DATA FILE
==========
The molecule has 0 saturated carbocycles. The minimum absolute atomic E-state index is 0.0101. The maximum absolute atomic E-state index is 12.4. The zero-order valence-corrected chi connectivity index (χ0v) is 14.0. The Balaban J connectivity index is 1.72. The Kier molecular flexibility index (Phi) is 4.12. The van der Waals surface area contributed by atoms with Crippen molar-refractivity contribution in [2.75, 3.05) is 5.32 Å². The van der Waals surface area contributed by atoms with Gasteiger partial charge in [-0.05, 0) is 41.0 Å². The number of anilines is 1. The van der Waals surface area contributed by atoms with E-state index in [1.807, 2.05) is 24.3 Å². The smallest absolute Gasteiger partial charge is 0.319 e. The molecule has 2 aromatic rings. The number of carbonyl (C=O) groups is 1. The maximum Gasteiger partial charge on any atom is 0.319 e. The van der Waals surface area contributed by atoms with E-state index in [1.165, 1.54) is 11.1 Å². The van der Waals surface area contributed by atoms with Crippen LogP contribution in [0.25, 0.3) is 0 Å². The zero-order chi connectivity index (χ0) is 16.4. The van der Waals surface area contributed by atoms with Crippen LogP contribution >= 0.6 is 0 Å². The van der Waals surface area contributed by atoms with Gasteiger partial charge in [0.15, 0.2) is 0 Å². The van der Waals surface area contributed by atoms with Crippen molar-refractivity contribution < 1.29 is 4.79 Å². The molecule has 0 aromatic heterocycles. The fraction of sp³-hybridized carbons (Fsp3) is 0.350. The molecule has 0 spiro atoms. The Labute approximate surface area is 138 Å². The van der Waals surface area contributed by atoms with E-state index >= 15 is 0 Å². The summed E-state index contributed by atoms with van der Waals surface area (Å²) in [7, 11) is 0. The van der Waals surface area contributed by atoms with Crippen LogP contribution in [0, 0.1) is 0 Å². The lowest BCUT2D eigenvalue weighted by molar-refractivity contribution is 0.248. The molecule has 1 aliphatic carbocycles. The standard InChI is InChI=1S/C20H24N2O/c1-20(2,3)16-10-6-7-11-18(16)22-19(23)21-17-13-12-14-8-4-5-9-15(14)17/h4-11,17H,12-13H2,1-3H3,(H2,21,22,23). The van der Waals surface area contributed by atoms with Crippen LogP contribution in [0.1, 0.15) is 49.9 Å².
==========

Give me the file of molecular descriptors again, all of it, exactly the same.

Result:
The molecule has 0 saturated carbocycles. The minimum absolute atomic E-state index is 0.0101. The maximum absolute atomic E-state index is 12.4. The zero-order valence-corrected chi connectivity index (χ0v) is 14.0. The Balaban J connectivity index is 1.72. The Kier molecular flexibility index (Phi) is 4.12. The van der Waals surface area contributed by atoms with Crippen molar-refractivity contribution in [2.75, 3.05) is 5.32 Å². The van der Waals surface area contributed by atoms with Gasteiger partial charge in [-0.05, 0) is 41.0 Å². The number of anilines is 1. The van der Waals surface area contributed by atoms with E-state index in [1.807, 2.05) is 24.3 Å². The smallest absolute Gasteiger partial charge is 0.319 e. The molecule has 2 aromatic rings. The number of carbonyl (C=O) groups is 1. The maximum Gasteiger partial charge on any atom is 0.319 e. The van der Waals surface area contributed by atoms with E-state index in [1.165, 1.54) is 11.1 Å². The van der Waals surface area contributed by atoms with Crippen LogP contribution in [0.25, 0.3) is 0 Å². The zero-order chi connectivity index (χ0) is 16.4. The van der Waals surface area contributed by atoms with Crippen LogP contribution >= 0.6 is 0 Å². The van der Waals surface area contributed by atoms with Gasteiger partial charge in [0.15, 0.2) is 0 Å². The van der Waals surface area contributed by atoms with Crippen molar-refractivity contribution < 1.29 is 4.79 Å². The molecule has 0 aromatic heterocycles. The fraction of sp³-hybridized carbons (Fsp3) is 0.350. The molecule has 0 spiro atoms. The Labute approximate surface area is 138 Å². The van der Waals surface area contributed by atoms with E-state index >= 15 is 0 Å². The summed E-state index contributed by atoms with van der Waals surface area (Å²) in [7, 11) is 0. The van der Waals surface area contributed by atoms with Crippen LogP contribution in [0, 0.1) is 0 Å². The lowest BCUT2D eigenvalue weighted by molar-refractivity contribution is 0.248. The molecule has 1 aliphatic carbocycles. The standard InChI is InChI=1S/C20H24N2O/c1-20(2,3)16-10-6-7-11-18(16)22-19(23)21-17-13-12-14-8-4-5-9-15(14)17/h4-11,17H,12-13H2,1-3H3,(H2,21,22,23). The van der Waals surface area contributed by atoms with Crippen LogP contribution in [0.1, 0.15) is 49.9 Å².